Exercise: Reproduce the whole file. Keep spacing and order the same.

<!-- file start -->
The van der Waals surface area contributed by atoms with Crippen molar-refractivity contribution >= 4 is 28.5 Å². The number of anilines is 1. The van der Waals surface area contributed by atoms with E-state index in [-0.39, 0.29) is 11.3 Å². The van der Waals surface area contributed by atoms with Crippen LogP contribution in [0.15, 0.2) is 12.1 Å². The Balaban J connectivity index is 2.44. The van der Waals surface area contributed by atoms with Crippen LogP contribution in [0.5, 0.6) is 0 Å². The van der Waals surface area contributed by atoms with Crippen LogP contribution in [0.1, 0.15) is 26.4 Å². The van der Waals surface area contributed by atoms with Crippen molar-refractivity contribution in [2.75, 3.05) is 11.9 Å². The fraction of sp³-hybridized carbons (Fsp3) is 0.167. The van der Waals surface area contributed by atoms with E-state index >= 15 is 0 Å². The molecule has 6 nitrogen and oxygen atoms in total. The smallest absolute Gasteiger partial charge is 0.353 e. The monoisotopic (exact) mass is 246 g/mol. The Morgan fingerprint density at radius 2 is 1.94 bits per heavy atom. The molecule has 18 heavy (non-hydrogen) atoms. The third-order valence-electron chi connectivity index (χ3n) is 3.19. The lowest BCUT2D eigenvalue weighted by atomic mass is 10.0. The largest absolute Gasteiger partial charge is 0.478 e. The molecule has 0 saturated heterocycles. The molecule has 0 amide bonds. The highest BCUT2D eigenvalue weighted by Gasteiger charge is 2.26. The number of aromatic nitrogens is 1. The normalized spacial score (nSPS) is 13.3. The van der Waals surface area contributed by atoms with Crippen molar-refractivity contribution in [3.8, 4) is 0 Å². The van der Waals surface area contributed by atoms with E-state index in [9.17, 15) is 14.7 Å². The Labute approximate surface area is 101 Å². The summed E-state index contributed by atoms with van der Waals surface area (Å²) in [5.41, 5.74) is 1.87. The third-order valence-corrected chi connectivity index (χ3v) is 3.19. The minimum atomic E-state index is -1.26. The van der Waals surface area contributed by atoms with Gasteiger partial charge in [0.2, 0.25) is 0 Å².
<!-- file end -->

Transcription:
The van der Waals surface area contributed by atoms with Crippen molar-refractivity contribution >= 4 is 28.5 Å². The number of anilines is 1. The van der Waals surface area contributed by atoms with E-state index in [-0.39, 0.29) is 11.3 Å². The van der Waals surface area contributed by atoms with Crippen LogP contribution in [0.15, 0.2) is 12.1 Å². The Balaban J connectivity index is 2.44. The van der Waals surface area contributed by atoms with Crippen LogP contribution in [0.5, 0.6) is 0 Å². The van der Waals surface area contributed by atoms with Crippen LogP contribution in [0.1, 0.15) is 26.4 Å². The van der Waals surface area contributed by atoms with Crippen molar-refractivity contribution in [2.75, 3.05) is 11.9 Å². The fraction of sp³-hybridized carbons (Fsp3) is 0.167. The van der Waals surface area contributed by atoms with E-state index >= 15 is 0 Å². The molecule has 6 nitrogen and oxygen atoms in total. The smallest absolute Gasteiger partial charge is 0.353 e. The monoisotopic (exact) mass is 246 g/mol. The Morgan fingerprint density at radius 2 is 1.94 bits per heavy atom. The molecule has 18 heavy (non-hydrogen) atoms. The third-order valence-electron chi connectivity index (χ3n) is 3.19. The lowest BCUT2D eigenvalue weighted by atomic mass is 10.0. The largest absolute Gasteiger partial charge is 0.478 e. The molecule has 0 saturated heterocycles. The molecule has 0 amide bonds. The highest BCUT2D eigenvalue weighted by Gasteiger charge is 2.26. The number of aromatic nitrogens is 1. The normalized spacial score (nSPS) is 13.3. The van der Waals surface area contributed by atoms with Crippen molar-refractivity contribution in [3.8, 4) is 0 Å². The van der Waals surface area contributed by atoms with E-state index in [9.17, 15) is 14.7 Å². The Labute approximate surface area is 101 Å². The summed E-state index contributed by atoms with van der Waals surface area (Å²) in [5.41, 5.74) is 1.87. The third-order valence-corrected chi connectivity index (χ3v) is 3.19. The minimum atomic E-state index is -1.26. The van der Waals surface area contributed by atoms with Gasteiger partial charge in [0.2, 0.25) is 0 Å².